Getting the children of Spanish-speaking immigrants to finish high school and go to college is crucial to the economy as much of the nation’s workforce edges toward retirement.

"Hispanics are coming of age in an aging society," says Marta Tienda, a Princeton University professor who headed a panel that studied the impact of the nation’s 41 million Hispanics. "Education is the bottom line." The study was released by the non-profit National Research Council. 

By 2030, about 25% of white Americans will be at retirement age or older, compared with 10% of Hispanics. Although a growing number of Hispanics have reached the middle class, the report says they continue to lag economically as a group because of a continued influx of low-skilled immigrants. At the same time, demand is rising for a better-educated U.S. workforce.

"Perhaps the most profound risk facing Hispanics is failure to graduate from high school," the report says. Hispanics have the highest high school dropout rate of any ethnic or racial group in the USA. 

The report also cites low enrollment rates in four-year colleges and poor English skills. "These trends bode ill for Hispanics," the report warns. "Failure to close Hispanics’ education and language gap risks compromising their ability to both contribute to and share in national prosperity."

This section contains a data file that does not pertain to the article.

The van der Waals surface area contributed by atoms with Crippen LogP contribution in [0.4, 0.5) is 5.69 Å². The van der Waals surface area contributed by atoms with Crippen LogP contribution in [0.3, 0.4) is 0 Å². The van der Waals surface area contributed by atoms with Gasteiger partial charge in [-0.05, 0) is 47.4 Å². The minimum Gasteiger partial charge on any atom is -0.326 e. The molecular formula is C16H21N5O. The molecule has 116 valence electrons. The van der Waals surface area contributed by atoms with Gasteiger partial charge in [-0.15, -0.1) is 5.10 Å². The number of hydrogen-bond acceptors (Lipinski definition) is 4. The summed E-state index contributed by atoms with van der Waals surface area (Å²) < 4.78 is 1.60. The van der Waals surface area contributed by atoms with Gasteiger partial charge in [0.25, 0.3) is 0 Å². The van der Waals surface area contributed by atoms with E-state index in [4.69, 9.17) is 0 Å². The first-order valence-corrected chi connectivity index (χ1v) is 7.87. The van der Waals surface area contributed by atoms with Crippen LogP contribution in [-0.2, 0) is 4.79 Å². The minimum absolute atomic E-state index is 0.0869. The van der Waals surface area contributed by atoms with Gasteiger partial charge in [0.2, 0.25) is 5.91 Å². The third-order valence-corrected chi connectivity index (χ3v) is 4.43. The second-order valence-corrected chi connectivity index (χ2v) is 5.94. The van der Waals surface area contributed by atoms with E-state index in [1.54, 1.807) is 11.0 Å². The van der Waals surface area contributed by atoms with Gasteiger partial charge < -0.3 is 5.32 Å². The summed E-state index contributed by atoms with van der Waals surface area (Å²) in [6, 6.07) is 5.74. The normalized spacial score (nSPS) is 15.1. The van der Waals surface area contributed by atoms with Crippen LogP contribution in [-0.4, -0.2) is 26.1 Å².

Although the report stops short of making specific recommendations, it calls for investment in education and social programs. "We hope it triggers a lot of alarms," Tienda says.

The report comes at a time of intensifying debate over whether undocumented immigrants should be granted certain rights, including temporary work visas, driver’s licenses and in-state tuition breaks.

"If you’re the L.A. (Los Angeles) Unified School District, how can you try to advance the prospects of your poorly-educated student body when it’s constantly expanding with people from abroad?" asks Mark Krikorian, executive director of the Center for Immigration Studies, a group based in Washington, D.C., that advocates enforcement of immigration laws. "That’s why immigration control is extraordinarily important," he says.

Stopping immigration won’t reduce the number of Hispanics already here, says Roberto Suro, director of the Pew Hispanic Center. "Regardless of what happens to immigration flows, there is a huge second generation of Latinos," Suro says.

The challenge, he adds, is getting mostly white voters "to invest in the education of another group."

How Latinos fare academically will shape the nation’s future, says Melissa Lazarin, senior education policy analyst at the National Council of La Raza, a civil rights group. "We need to ensure that they’re well-educated and they get the tools that they need to contribute."